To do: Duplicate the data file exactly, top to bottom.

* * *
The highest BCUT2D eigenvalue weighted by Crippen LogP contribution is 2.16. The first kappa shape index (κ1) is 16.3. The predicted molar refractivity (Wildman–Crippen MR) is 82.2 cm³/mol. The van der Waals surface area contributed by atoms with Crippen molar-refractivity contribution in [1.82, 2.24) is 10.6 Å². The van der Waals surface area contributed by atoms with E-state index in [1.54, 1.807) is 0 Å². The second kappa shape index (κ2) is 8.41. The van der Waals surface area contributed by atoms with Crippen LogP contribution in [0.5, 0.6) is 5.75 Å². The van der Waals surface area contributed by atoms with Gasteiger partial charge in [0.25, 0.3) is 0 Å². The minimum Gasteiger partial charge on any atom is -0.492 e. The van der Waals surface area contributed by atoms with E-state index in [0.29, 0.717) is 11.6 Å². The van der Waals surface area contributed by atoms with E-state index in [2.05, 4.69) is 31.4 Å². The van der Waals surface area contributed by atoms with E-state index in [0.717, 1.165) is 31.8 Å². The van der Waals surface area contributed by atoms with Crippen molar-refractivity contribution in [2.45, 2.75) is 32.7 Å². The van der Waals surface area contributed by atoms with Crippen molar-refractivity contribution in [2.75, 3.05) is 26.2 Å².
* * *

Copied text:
The highest BCUT2D eigenvalue weighted by Crippen LogP contribution is 2.16. The first kappa shape index (κ1) is 16.3. The predicted molar refractivity (Wildman–Crippen MR) is 82.2 cm³/mol. The van der Waals surface area contributed by atoms with Crippen molar-refractivity contribution in [1.82, 2.24) is 10.6 Å². The van der Waals surface area contributed by atoms with E-state index in [1.54, 1.807) is 0 Å². The second kappa shape index (κ2) is 8.41. The van der Waals surface area contributed by atoms with Crippen LogP contribution in [0.5, 0.6) is 5.75 Å². The van der Waals surface area contributed by atoms with Gasteiger partial charge in [0.25, 0.3) is 0 Å². The minimum Gasteiger partial charge on any atom is -0.492 e. The van der Waals surface area contributed by atoms with E-state index in [0.29, 0.717) is 11.6 Å². The van der Waals surface area contributed by atoms with E-state index in [2.05, 4.69) is 31.4 Å². The van der Waals surface area contributed by atoms with E-state index in [0.717, 1.165) is 31.8 Å². The van der Waals surface area contributed by atoms with Crippen molar-refractivity contribution in [2.45, 2.75) is 32.7 Å². The van der Waals surface area contributed by atoms with Crippen molar-refractivity contribution in [2.75, 3.05) is 26.2 Å².